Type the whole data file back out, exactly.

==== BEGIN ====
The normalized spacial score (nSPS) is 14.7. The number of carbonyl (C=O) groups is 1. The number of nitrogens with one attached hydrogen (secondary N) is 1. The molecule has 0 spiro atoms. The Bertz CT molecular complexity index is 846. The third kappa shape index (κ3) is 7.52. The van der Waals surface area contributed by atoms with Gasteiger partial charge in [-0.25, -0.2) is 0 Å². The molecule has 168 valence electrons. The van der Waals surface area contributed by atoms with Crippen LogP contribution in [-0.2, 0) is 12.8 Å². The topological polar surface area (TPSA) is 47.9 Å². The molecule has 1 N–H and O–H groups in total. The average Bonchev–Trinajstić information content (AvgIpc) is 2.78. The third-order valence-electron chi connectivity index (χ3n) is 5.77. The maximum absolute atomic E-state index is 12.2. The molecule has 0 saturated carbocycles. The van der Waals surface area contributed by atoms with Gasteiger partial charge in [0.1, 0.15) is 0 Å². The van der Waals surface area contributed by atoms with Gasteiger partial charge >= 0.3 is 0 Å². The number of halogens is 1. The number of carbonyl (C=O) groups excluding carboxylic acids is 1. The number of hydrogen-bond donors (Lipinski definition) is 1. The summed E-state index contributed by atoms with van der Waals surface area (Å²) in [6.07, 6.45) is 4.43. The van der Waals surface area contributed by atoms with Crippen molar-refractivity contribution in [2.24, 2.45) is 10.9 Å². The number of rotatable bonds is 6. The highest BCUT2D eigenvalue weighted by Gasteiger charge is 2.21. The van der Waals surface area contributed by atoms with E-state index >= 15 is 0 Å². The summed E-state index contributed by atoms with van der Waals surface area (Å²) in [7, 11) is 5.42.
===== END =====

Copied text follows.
The normalized spacial score (nSPS) is 14.7. The number of carbonyl (C=O) groups is 1. The number of nitrogens with one attached hydrogen (secondary N) is 1. The molecule has 0 spiro atoms. The Bertz CT molecular complexity index is 846. The third kappa shape index (κ3) is 7.52. The van der Waals surface area contributed by atoms with Gasteiger partial charge in [-0.25, -0.2) is 0 Å². The molecule has 168 valence electrons. The van der Waals surface area contributed by atoms with Crippen LogP contribution in [-0.2, 0) is 12.8 Å². The topological polar surface area (TPSA) is 47.9 Å². The molecule has 1 N–H and O–H groups in total. The average Bonchev–Trinajstić information content (AvgIpc) is 2.78. The third-order valence-electron chi connectivity index (χ3n) is 5.77. The maximum absolute atomic E-state index is 12.2. The molecule has 0 saturated carbocycles. The van der Waals surface area contributed by atoms with Gasteiger partial charge in [0.1, 0.15) is 0 Å². The van der Waals surface area contributed by atoms with Gasteiger partial charge >= 0.3 is 0 Å². The number of halogens is 1. The number of carbonyl (C=O) groups excluding carboxylic acids is 1. The number of hydrogen-bond donors (Lipinski definition) is 1. The summed E-state index contributed by atoms with van der Waals surface area (Å²) in [6.07, 6.45) is 4.43. The van der Waals surface area contributed by atoms with Crippen molar-refractivity contribution in [2.24, 2.45) is 10.9 Å². The number of rotatable bonds is 6. The highest BCUT2D eigenvalue weighted by Gasteiger charge is 2.21. The van der Waals surface area contributed by atoms with E-state index >= 15 is 0 Å². The summed E-state index contributed by atoms with van der Waals surface area (Å²) in [7, 11) is 5.42.